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Ian Cameron: Start talking about the real school problem

The B.C. school system is in trouble. Many people recognize the problem, but won’t talk about it. I think it’s time to get it out in the open and propose a solution. Here’s my attempt. First, the problem. It’s not money.

The B.C. school system is in trouble. Many people recognize the problem, but won’t talk about it. I think it’s time to get it out in the open and propose a solution. Here’s my attempt.

First, the problem. It’s not money. Teachers get paid well, but not enough for what they do. The answer is not more money; it’s changing what teachers do. Second, we have to stop talking about 24 kids to a class. We can’t afford that. Finally, we have to stop using the phrase “class composition” as code for “kids with severe behaviour problems.”

This all started with mainstreaming in the late 1980s. Academics came up with the notion that kids with special needs would be better off in regular classrooms than in special schools. Parents of special-needs kids wanted their children to go to the local school. Governments, including the B.C. government, thought they could save money on the deal.

Teachers were conned into thinking that they could handle it if classes were small enough. The mistake everyone made was lumping all kids with special needs — hearing, visually and physically impaired, mentally handicapped, Down syndrome and severe behaviour problems — together under that one label. And now they are stuck with it, teachers and government alike. No one wants to admit the real difficulty: disruptive kids.

My first assignment involved a Grade 7 class with 36 students. I wouldn’t have traded any of those kids for anything. Including Nils, who had an IQ of 80 and came in before school for 20 minutes every day for help with his reading, so he could join his dad as a carpenter. (Four years later, when Nils was taking shop classes at Burnaby Central, he helped me with a kitchen reno. Took him a bit longer to add quarters, eighths and 16ths than it took me. But he could cut to a 16th, which was more than I could do.)

Some years back, the Times Colonist published a piece I wrote that categorized kids as no-maintenance, low-maintenance and high-maintenance. Briefly, no-maintenance kids are intelligent, self-motivated or both. Point them in the right direction and stand back. Some of them are special-needs kids.

Low-maintenance kids need help with the work. They can’t do it on their own, but with teacher assistance (sometimes a lot) they can do most or all of the work. Quite a few of them are special-needs kids.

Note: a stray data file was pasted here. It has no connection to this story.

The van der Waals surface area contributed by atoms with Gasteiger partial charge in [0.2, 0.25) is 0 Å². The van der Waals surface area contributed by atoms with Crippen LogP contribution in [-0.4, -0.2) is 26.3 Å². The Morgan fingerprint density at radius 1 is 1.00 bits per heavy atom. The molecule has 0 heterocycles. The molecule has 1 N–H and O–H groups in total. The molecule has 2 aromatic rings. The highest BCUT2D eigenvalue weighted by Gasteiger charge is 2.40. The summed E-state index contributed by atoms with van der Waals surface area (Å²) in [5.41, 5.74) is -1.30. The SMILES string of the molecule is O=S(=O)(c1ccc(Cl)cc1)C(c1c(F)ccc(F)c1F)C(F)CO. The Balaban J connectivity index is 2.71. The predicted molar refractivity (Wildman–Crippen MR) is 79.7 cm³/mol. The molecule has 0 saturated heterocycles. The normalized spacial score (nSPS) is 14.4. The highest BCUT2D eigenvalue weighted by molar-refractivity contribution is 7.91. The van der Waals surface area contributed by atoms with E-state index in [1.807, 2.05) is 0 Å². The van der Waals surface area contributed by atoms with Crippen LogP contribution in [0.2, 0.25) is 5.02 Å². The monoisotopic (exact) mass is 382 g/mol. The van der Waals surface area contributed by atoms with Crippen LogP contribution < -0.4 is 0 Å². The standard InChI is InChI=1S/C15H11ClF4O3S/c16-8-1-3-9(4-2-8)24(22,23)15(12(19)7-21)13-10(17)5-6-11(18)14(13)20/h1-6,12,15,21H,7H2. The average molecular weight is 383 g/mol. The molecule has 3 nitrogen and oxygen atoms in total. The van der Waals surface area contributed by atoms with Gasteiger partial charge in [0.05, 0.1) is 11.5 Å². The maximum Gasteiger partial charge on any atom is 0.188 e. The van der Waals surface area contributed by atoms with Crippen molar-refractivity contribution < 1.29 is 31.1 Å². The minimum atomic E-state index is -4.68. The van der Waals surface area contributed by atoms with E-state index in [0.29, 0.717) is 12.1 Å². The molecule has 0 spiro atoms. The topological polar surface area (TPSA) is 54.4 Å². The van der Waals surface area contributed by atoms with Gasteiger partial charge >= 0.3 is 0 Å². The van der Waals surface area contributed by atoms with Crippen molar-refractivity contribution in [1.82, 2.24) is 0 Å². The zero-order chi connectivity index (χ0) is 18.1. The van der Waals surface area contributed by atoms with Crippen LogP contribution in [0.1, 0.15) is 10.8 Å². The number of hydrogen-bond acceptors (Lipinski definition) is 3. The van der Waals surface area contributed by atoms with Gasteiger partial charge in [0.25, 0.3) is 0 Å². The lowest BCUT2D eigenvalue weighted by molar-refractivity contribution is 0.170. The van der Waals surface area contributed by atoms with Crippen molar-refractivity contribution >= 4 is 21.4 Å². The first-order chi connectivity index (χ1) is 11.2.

High-maintenance kids have behaviour problems. Some find it easier to act out than attempt to do what for them is difficult work, and some are kids who could do the work but find it more amusing to make life miserable for everyone. Some of them are mentally ill. They are the problem.

My solution is differentiated classes. Beginning with Grade 3, when the school has a handle on who’s who, there would be three kinds of classes. Large classes would have 32 students, 26 no-maintenance and six low-maintenance. Some would have special needs. Medium classes would have 18 students, 12 no-maintenance and six low-maintenance, some with special needs. The small classes would have 10 students, a mix of no-maintenance and high-maintenance kids.

If you add all those up, it comes to 44 no-maintenance, 12 low-maintenance, and four high-maintenance kids, which would constitute two regular classes at the moment. The difference is that the low-maintenance kids could get the help they need, rather than being pushed aside by the needs of the high-maintenance kids.

Teachers would choose which class they want, and if there weren’t enough volunteers for any category, assignments would be made on a rota basis, but I suspect most spots would be filled by volunteers: I knew lots of teachers who liked working with high-maintenance kids, if they didn’t have too many of them, and didn’t have to try to deal with them and help other kids at the same time.

Would this solve the problem? I don’t know. Will this happen? I doubt it. But at least it might get us talking about the real problem, because we aren’t going to solve it by doing what we are doing, which is to do the same things again and again and expect a different result.


Ian Cameron spent 60 years in the B.C. education system, as a student, teacher, librarian, administrator, Ministry of Education manager and teacher in the Faculty of Education at the University of Victoria.